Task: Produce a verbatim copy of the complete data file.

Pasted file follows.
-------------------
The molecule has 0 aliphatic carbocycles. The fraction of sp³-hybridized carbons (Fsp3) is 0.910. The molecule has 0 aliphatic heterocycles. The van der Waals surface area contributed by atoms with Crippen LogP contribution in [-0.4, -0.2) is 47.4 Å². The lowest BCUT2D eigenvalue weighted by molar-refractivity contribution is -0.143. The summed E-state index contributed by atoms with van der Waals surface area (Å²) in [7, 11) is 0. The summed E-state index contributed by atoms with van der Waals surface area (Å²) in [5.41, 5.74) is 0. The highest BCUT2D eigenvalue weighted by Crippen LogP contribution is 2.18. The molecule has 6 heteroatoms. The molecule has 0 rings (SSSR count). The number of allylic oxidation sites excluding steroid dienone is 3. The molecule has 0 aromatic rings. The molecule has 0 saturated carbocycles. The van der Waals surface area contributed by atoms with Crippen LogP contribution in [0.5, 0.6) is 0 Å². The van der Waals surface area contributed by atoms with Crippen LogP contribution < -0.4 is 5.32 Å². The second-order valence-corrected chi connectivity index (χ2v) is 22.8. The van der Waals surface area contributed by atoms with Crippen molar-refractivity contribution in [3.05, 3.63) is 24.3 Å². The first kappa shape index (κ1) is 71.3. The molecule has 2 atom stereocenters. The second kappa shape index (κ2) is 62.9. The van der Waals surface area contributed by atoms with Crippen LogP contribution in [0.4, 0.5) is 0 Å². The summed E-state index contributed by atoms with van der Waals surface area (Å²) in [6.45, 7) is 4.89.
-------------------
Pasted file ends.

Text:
The molecule has 0 aliphatic carbocycles. The fraction of sp³-hybridized carbons (Fsp3) is 0.910. The molecule has 0 aliphatic heterocycles. The van der Waals surface area contributed by atoms with Crippen LogP contribution in [-0.4, -0.2) is 47.4 Å². The lowest BCUT2D eigenvalue weighted by molar-refractivity contribution is -0.143. The summed E-state index contributed by atoms with van der Waals surface area (Å²) in [7, 11) is 0. The summed E-state index contributed by atoms with van der Waals surface area (Å²) in [5.41, 5.74) is 0. The highest BCUT2D eigenvalue weighted by Crippen LogP contribution is 2.18. The molecule has 6 heteroatoms. The molecule has 0 rings (SSSR count). The number of allylic oxidation sites excluding steroid dienone is 3. The molecule has 0 aromatic rings. The molecule has 0 saturated carbocycles. The van der Waals surface area contributed by atoms with Crippen LogP contribution in [0.5, 0.6) is 0 Å². The van der Waals surface area contributed by atoms with Crippen LogP contribution < -0.4 is 5.32 Å². The second-order valence-corrected chi connectivity index (χ2v) is 22.8. The van der Waals surface area contributed by atoms with Crippen molar-refractivity contribution in [3.05, 3.63) is 24.3 Å². The first kappa shape index (κ1) is 71.3. The molecule has 2 atom stereocenters. The second kappa shape index (κ2) is 62.9. The van der Waals surface area contributed by atoms with Crippen LogP contribution in [0.4, 0.5) is 0 Å². The summed E-state index contributed by atoms with van der Waals surface area (Å²) in [6.45, 7) is 4.89.